Notes for my writing

This blog is made up of notes on the gospel as found in the only true and living church, the Church of Jesus Christ of Latter-day Saints. This includes notes that are either excerpts from or ideas for books I either have in draft or may yet write.

Saturday, December 5, 2015

The man who accepts everything is callously unteachable

In old days to be unteachable was to refuse to listen to what was being taught, even if it was the truth.

Now a new and far more pernicious form has taken its place. Ironically it parades under the guise of teachability. It is the unteachableness of universal acceptance. It is the unteachableness that never actually seeks truth at all, simply desiring to please every man by acknowledging that some part of what that person taught is probably true.

Instead of being firmly convinced of a wrong idea as truth, this new unteachableness rejects the heart of truth, accepting everything as true.

If one person teaches something one week in sunday school and the exact opposite is taught the next week, both are true. If one sacrament talk teaches one thing and the following speaker teaches the opposite both are true. The only exception is if the second speaker openly acknowledges that he is contradicting the first, in which case we want to assume he is wrong because that was such a rude thing to do. 

This deviant abandonment of our quest for truth is not outside what is found in the scriptures. It is found among the greeks Paul taught who erected a statue to "the unknown God". By worshiping every God that was presented, and even the ones they had never heard of, they thought to please God. They abandoned the search for truth in favor of an ever growing checklist of meaningless possibilities. 

We think we are teachable when we will accept any idea. The vast bulk of our members have come to a point where they will claim to accept two directly contradictory ideas as both being true without batting an eye. We no longer search for truth. We think it is enough to simply belong to the true church. Our membership, not our knowledge of our Father and our God, is apparently all that counts with us.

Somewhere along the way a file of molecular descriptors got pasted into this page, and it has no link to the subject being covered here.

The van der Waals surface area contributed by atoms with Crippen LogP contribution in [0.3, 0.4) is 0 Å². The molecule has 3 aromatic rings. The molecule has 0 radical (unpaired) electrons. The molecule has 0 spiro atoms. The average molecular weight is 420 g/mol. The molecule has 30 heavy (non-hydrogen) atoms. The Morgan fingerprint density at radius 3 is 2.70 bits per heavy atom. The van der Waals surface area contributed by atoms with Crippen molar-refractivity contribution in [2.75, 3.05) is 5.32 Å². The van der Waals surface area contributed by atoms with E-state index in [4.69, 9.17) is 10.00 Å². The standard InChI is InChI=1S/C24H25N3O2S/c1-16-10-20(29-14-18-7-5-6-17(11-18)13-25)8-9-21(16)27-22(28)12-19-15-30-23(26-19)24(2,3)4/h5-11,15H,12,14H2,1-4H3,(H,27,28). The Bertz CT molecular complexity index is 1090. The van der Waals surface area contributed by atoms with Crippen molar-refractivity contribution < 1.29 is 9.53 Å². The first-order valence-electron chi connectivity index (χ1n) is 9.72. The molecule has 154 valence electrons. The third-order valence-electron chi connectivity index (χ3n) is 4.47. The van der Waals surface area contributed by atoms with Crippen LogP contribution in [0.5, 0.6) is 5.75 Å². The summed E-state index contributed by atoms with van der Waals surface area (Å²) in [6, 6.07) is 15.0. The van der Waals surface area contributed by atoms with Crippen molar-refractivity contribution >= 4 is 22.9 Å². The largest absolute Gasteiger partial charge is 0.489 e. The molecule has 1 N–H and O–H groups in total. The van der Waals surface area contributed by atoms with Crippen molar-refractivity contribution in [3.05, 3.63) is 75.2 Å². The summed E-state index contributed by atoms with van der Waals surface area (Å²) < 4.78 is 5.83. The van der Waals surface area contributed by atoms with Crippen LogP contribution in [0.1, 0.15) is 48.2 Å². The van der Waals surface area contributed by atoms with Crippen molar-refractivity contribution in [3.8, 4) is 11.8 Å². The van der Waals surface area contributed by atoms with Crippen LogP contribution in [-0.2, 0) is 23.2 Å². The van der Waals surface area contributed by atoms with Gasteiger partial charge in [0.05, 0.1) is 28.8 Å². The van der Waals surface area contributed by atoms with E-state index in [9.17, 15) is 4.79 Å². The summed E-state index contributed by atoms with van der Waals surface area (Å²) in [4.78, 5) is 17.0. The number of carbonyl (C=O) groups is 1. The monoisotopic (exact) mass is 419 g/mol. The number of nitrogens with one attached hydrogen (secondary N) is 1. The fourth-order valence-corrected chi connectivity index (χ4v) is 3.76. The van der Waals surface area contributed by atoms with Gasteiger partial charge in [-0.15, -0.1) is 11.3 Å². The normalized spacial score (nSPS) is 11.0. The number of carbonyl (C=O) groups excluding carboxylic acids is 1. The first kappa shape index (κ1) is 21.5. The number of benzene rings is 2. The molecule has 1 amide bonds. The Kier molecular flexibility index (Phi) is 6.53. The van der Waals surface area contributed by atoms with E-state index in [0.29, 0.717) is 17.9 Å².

We have come to the point where it is counted charity among us to fail to reject falsehood. But we cannot gain truth without rejecting error. 

Sure, like the greeks, we can have our statue to the unknown God. We can content ourselves with the false idea that as long as we pay some devotion to truth then having accepted an even larger measure of error is of no consequence. 

But this isn't teachablity, it is a pernicious form of unteachability. I think it harder to repent of this form of unteachability than it is to repent of more traditional hard heartedness. The cynics heart, in time, may melt under the right occasion, and the doors may to truth may swing open within him. But teaching the relativist is like pouring water into a sieve. Even if some circumstance brings them to themselves, the next day no change endures. It is all lumped back into the melting pot.

When I was younger my Father told me about teaching the gospel to Shinto believers. They, like the Greeks of old, believe in a large number of Gods. They claimed to accept the missionaries teachings with relative ease. But they exhibited the same unteachableness as the Greeks. Acceptance of a little truth is meaningless without rejection of a vast amount of error. Once the truth is simply floudering among a hundred competing ideas without error ever being rejected as false then the search for truth is dead. 

When we become like the greeks who want to accept everything as true, then we aren't seeking the truth. We are simply rationalizing away our days of opportunity.

The greeks accepted every possibility lest they offend some unknown God. But we have turned to accepting every possibility lest we offend a mere man.

The search to acknowledge everything as true is destructive to the search for truth. It destroys the integrity of truth. It destroys the integrity of the seeker. It is poisonous to the very nature of truth. It is putting our desire to please everyone above our desire to know our God. 

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